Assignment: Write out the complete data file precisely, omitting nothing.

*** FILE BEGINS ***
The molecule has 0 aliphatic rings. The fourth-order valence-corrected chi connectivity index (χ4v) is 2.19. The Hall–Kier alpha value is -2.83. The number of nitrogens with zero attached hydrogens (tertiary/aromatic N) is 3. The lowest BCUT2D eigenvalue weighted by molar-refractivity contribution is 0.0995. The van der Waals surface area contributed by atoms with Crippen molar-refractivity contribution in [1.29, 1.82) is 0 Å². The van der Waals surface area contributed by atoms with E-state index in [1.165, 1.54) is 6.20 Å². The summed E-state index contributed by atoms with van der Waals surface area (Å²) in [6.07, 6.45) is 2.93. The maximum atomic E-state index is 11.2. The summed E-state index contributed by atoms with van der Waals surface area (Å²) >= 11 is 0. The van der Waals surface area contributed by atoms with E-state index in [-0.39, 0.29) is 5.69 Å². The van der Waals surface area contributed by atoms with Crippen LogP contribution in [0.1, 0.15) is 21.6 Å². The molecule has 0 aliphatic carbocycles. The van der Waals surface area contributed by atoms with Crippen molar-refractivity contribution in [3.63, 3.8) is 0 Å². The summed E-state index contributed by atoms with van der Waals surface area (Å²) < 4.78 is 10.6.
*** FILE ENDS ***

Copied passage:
The molecule has 0 aliphatic rings. The fourth-order valence-corrected chi connectivity index (χ4v) is 2.19. The Hall–Kier alpha value is -2.83. The number of nitrogens with zero attached hydrogens (tertiary/aromatic N) is 3. The lowest BCUT2D eigenvalue weighted by molar-refractivity contribution is 0.0995. The van der Waals surface area contributed by atoms with Crippen molar-refractivity contribution in [1.29, 1.82) is 0 Å². The van der Waals surface area contributed by atoms with E-state index in [1.165, 1.54) is 6.20 Å². The summed E-state index contributed by atoms with van der Waals surface area (Å²) in [6.07, 6.45) is 2.93. The maximum atomic E-state index is 11.2. The summed E-state index contributed by atoms with van der Waals surface area (Å²) >= 11 is 0. The van der Waals surface area contributed by atoms with E-state index in [-0.39, 0.29) is 5.69 Å². The van der Waals surface area contributed by atoms with Crippen LogP contribution in [0.1, 0.15) is 21.6 Å². The molecule has 0 aliphatic carbocycles. The van der Waals surface area contributed by atoms with Crippen molar-refractivity contribution in [3.63, 3.8) is 0 Å². The summed E-state index contributed by atoms with van der Waals surface area (Å²) < 4.78 is 10.6.